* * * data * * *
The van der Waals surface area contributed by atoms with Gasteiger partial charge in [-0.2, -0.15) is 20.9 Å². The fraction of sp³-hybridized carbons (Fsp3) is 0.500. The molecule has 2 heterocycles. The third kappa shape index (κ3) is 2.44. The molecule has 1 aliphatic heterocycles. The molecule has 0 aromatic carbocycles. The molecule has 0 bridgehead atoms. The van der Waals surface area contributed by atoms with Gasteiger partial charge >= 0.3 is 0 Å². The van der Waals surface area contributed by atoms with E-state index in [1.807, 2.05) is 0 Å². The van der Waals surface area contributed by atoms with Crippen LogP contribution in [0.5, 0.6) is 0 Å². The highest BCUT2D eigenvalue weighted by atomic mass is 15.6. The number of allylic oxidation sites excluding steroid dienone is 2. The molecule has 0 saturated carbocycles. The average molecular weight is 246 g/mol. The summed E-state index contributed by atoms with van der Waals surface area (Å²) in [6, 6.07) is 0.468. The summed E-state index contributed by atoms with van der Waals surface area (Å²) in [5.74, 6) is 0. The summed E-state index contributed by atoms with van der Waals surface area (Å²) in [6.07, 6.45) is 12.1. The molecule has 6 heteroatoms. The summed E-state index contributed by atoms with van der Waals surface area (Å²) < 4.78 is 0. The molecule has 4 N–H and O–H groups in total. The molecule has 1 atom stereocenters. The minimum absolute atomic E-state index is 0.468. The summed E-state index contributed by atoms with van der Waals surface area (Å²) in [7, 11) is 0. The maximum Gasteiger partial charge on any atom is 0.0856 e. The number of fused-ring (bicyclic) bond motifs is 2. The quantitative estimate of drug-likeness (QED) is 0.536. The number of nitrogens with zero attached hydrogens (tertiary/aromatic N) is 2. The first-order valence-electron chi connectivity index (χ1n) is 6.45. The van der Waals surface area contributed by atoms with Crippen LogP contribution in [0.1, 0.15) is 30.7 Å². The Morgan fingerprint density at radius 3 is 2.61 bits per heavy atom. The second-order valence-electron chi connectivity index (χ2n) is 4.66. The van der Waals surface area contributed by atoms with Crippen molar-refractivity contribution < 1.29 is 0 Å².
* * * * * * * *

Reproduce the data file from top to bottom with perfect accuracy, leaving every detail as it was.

The van der Waals surface area contributed by atoms with Gasteiger partial charge in [-0.2, -0.15) is 20.9 Å². The fraction of sp³-hybridized carbons (Fsp3) is 0.500. The molecule has 2 heterocycles. The third kappa shape index (κ3) is 2.44. The molecule has 1 aliphatic heterocycles. The molecule has 0 aromatic carbocycles. The molecule has 0 bridgehead atoms. The van der Waals surface area contributed by atoms with Gasteiger partial charge >= 0.3 is 0 Å². The van der Waals surface area contributed by atoms with E-state index in [1.807, 2.05) is 0 Å². The van der Waals surface area contributed by atoms with Crippen LogP contribution in [0.5, 0.6) is 0 Å². The highest BCUT2D eigenvalue weighted by atomic mass is 15.6. The number of allylic oxidation sites excluding steroid dienone is 2. The molecule has 0 saturated carbocycles. The average molecular weight is 246 g/mol. The summed E-state index contributed by atoms with van der Waals surface area (Å²) in [6, 6.07) is 0.468. The summed E-state index contributed by atoms with van der Waals surface area (Å²) in [5.74, 6) is 0. The summed E-state index contributed by atoms with van der Waals surface area (Å²) in [6.07, 6.45) is 12.1. The molecule has 6 heteroatoms. The summed E-state index contributed by atoms with van der Waals surface area (Å²) < 4.78 is 0. The molecule has 4 N–H and O–H groups in total. The molecule has 1 atom stereocenters. The minimum absolute atomic E-state index is 0.468. The summed E-state index contributed by atoms with van der Waals surface area (Å²) in [7, 11) is 0. The maximum Gasteiger partial charge on any atom is 0.0856 e. The number of fused-ring (bicyclic) bond motifs is 2. The quantitative estimate of drug-likeness (QED) is 0.536. The number of nitrogens with zero attached hydrogens (tertiary/aromatic N) is 2. The first-order valence-electron chi connectivity index (χ1n) is 6.45. The van der Waals surface area contributed by atoms with Crippen LogP contribution in [0.1, 0.15) is 30.7 Å². The Morgan fingerprint density at radius 3 is 2.61 bits per heavy atom. The second-order valence-electron chi connectivity index (χ2n) is 4.66. The van der Waals surface area contributed by atoms with Crippen molar-refractivity contribution < 1.29 is 0 Å².